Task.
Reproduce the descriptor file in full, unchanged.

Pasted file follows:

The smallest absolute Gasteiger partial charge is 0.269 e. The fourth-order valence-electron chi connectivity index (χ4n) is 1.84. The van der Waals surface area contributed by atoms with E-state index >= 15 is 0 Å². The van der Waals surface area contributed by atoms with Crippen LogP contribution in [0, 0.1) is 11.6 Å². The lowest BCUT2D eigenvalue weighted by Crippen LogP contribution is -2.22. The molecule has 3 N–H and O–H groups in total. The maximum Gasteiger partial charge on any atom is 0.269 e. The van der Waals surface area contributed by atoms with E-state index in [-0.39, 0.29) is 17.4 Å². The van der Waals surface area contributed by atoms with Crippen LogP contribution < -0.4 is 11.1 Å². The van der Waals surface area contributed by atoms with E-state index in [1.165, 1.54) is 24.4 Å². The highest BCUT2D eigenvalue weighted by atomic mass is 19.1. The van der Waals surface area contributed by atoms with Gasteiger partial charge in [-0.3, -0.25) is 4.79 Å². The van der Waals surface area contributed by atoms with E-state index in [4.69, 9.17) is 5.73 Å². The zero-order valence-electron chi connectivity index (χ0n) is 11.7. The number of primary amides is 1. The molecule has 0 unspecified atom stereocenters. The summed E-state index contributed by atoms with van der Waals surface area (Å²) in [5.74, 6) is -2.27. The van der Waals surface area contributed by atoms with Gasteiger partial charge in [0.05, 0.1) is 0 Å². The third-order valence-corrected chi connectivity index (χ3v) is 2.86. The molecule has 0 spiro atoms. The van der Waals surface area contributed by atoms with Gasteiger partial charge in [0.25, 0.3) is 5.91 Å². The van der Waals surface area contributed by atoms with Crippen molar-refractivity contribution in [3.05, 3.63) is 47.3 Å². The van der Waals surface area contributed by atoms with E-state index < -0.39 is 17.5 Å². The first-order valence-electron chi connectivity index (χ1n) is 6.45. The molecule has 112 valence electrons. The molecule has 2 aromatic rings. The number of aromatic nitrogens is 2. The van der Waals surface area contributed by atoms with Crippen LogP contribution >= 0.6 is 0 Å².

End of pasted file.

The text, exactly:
The smallest absolute Gasteiger partial charge is 0.269 e. The fourth-order valence-electron chi connectivity index (χ4n) is 1.84. The van der Waals surface area contributed by atoms with E-state index >= 15 is 0 Å². The van der Waals surface area contributed by atoms with Crippen LogP contribution in [0, 0.1) is 11.6 Å². The lowest BCUT2D eigenvalue weighted by Crippen LogP contribution is -2.22. The molecule has 3 N–H and O–H groups in total. The maximum Gasteiger partial charge on any atom is 0.269 e. The van der Waals surface area contributed by atoms with E-state index in [-0.39, 0.29) is 17.4 Å². The van der Waals surface area contributed by atoms with Crippen LogP contribution < -0.4 is 11.1 Å². The van der Waals surface area contributed by atoms with E-state index in [1.165, 1.54) is 24.4 Å². The highest BCUT2D eigenvalue weighted by atomic mass is 19.1. The van der Waals surface area contributed by atoms with Gasteiger partial charge in [-0.3, -0.25) is 4.79 Å². The van der Waals surface area contributed by atoms with E-state index in [4.69, 9.17) is 5.73 Å². The zero-order valence-electron chi connectivity index (χ0n) is 11.7. The number of primary amides is 1. The molecule has 0 unspecified atom stereocenters. The summed E-state index contributed by atoms with van der Waals surface area (Å²) in [5.74, 6) is -2.27. The van der Waals surface area contributed by atoms with Gasteiger partial charge in [0.05, 0.1) is 0 Å². The third-order valence-corrected chi connectivity index (χ3v) is 2.86. The molecule has 0 spiro atoms. The van der Waals surface area contributed by atoms with Gasteiger partial charge in [0.25, 0.3) is 5.91 Å². The van der Waals surface area contributed by atoms with Crippen molar-refractivity contribution in [3.05, 3.63) is 47.3 Å². The van der Waals surface area contributed by atoms with E-state index < -0.39 is 17.5 Å². The first-order valence-electron chi connectivity index (χ1n) is 6.45. The molecule has 112 valence electrons. The molecule has 2 aromatic rings. The number of aromatic nitrogens is 2. The van der Waals surface area contributed by atoms with Crippen LogP contribution >= 0.6 is 0 Å².